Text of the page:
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  • Brooke Myers

We're changing Tulsa's story

My students lived lives filled with tragedies and realities that most adults would be traumatized by. For the first semester of my first year of teaching, I would get in my car some days and just cry.If you love someone, you can’t bear to see them go through pain the way many of my students had in their short lives.

My kids confided everything in me.

I taught English, a subject that gives ample room for self-reflection and storytelling. Their narratives were often thrilling, heart wrenching, and moving. They didn’t hold back—like writing their stories was cathartic. They needed to be heard. They needed someone to see where they’d been, and, more importantly, how far they’d come despite it or because of it.

My kids were awe-inspiring.

They’d come to school and be humans just like anyone I knew, but they’d be better because they didn’t go home at the end of the day feeling sorry for themselves. They just lived and trudged through—experiencing the range of human emotion and being. Their lives gave them the resilience to keep going every day. Just waking up meant that despite any hardship, they had hope and strength I couldn’t fathom. They were incredible. They were my teachers. They were critical—they understood things that adults think only adults understand. They’d been to different levels of life—levels well beyond their age. They asked questions I couldn’t answer, sparking debates and rich discussions about the things that make this world tick and turn. They were the wake-up call I’d needed since I was born into my privileged existence.

They taught me my role in the classroom: to be someone who loved them so much that I’d look past their pains and push them to reach greatness because they’d proven just by living that they could reach it.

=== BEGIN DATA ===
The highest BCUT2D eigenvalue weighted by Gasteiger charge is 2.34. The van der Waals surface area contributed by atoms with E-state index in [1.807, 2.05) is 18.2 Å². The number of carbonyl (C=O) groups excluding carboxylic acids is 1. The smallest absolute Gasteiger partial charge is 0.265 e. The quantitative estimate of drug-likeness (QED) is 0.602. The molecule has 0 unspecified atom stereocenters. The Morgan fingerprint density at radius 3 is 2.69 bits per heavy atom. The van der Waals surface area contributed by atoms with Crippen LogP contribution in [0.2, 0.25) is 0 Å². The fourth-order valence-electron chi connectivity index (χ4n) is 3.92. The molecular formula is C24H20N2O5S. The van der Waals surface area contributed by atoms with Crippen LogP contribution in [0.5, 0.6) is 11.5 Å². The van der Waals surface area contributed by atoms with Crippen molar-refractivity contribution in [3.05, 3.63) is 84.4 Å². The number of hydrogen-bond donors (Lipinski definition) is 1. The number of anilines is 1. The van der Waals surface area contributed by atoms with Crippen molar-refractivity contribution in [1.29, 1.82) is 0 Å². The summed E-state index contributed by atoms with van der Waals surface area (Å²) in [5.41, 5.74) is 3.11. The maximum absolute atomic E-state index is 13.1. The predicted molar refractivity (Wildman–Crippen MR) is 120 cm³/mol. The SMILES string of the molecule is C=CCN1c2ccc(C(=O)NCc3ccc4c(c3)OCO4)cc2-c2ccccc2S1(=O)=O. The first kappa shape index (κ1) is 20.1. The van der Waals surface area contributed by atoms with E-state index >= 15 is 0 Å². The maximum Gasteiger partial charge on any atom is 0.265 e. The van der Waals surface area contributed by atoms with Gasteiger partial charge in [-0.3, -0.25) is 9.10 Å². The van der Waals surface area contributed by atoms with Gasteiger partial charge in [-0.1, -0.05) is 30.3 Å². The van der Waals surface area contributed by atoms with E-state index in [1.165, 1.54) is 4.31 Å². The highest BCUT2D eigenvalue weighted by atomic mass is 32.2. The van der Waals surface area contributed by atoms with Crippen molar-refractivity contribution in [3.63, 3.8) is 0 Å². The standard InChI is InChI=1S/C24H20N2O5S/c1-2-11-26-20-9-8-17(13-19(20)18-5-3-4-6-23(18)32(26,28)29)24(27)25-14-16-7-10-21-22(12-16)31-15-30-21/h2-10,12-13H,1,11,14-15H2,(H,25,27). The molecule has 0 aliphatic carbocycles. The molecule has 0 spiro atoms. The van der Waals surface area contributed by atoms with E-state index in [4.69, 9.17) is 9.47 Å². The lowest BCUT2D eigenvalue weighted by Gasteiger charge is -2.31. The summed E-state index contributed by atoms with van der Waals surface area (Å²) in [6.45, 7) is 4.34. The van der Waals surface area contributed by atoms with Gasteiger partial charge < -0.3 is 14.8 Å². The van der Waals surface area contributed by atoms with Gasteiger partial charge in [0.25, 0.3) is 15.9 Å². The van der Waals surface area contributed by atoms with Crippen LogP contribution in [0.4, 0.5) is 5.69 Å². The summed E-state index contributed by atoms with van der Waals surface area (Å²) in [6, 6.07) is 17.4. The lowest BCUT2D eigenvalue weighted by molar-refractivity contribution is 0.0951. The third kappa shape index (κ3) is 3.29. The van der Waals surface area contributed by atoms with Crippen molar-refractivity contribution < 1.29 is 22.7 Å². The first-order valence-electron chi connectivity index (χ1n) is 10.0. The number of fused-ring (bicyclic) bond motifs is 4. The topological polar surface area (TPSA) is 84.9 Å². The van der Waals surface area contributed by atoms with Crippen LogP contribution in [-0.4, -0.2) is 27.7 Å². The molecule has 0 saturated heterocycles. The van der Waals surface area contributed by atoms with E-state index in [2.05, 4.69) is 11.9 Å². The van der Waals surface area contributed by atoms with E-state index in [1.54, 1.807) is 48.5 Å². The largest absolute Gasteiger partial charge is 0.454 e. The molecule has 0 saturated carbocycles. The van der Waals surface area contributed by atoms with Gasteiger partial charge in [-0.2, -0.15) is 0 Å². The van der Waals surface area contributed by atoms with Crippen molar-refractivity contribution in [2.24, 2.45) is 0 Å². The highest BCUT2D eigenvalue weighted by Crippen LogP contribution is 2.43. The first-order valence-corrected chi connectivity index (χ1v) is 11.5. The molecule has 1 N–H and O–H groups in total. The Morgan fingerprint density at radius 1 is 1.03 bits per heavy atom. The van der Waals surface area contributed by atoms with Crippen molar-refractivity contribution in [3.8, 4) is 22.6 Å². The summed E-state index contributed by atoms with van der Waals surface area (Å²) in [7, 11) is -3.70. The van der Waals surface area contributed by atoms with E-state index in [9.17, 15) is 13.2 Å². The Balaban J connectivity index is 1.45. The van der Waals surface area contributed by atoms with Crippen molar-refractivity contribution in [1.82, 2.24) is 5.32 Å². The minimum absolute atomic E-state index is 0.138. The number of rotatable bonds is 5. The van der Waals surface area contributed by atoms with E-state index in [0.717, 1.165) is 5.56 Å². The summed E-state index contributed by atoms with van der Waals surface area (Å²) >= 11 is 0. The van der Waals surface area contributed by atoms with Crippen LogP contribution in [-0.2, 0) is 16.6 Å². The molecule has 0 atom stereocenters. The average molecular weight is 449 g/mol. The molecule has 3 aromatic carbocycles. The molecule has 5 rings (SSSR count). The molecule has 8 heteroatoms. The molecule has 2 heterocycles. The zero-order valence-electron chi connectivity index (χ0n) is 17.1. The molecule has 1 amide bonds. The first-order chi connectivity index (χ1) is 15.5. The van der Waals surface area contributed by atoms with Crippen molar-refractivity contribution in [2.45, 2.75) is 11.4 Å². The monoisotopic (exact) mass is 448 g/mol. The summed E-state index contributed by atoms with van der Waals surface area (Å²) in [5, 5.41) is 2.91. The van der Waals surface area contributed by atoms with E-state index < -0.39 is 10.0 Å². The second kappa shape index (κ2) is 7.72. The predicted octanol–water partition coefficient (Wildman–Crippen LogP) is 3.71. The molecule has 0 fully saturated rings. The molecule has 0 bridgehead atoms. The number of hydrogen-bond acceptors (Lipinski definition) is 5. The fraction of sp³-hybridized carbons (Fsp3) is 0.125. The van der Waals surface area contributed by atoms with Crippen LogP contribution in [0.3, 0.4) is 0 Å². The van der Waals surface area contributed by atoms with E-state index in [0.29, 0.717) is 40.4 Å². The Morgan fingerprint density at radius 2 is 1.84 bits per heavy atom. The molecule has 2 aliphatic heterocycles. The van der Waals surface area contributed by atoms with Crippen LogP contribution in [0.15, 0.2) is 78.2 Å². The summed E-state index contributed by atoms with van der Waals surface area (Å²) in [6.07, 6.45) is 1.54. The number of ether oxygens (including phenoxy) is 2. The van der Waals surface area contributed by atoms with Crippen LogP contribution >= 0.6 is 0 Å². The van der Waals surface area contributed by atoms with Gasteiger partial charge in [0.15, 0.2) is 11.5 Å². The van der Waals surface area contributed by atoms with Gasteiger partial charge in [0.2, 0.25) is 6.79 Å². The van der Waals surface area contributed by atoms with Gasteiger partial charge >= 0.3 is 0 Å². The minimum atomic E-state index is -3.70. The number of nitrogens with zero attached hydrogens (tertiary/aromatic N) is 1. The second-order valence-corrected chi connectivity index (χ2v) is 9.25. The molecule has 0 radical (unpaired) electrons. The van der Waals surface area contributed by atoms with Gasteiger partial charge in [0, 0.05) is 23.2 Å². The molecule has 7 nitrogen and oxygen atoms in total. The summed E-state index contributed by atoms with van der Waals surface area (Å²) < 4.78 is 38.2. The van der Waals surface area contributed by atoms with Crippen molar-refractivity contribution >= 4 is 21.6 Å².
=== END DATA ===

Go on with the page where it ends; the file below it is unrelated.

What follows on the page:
But their brilliant minds and their pursuit of learning and figuring out life were just some of the things that left me, at the end of the day, smiling and shaking my head in awe.

What they really had like I’d never experienced before was a reserve of love and loyalty that I swear could cure the world of all its ills.

My students and I formed a bond built by the strongest of threads—a familial, unconditional love.

My kids were my life.

For two years, I didn’t sleep soundly because I dreamed of my kids—what they needed, what projects we could do, what questions they’d asked, what problems they’d told me about, what solutions we could devise.

For two years, I got to spend every day surrounded by and serving people I wholeheartedly loved and who wholeheartedly loved me back.

And for two years, I dealt with people in my neighborhood, more central and south of where my kids lived and went to school, cringing when I told them I was a teacher at Hale Junior High. I watched their eyes widen in horror, and their eyebrows turn up in sympathy. I watched their hand touch their heart in empathy. I watched the words come out of their mouth: “Oh my,” “oh, wow,” “that’s rough”.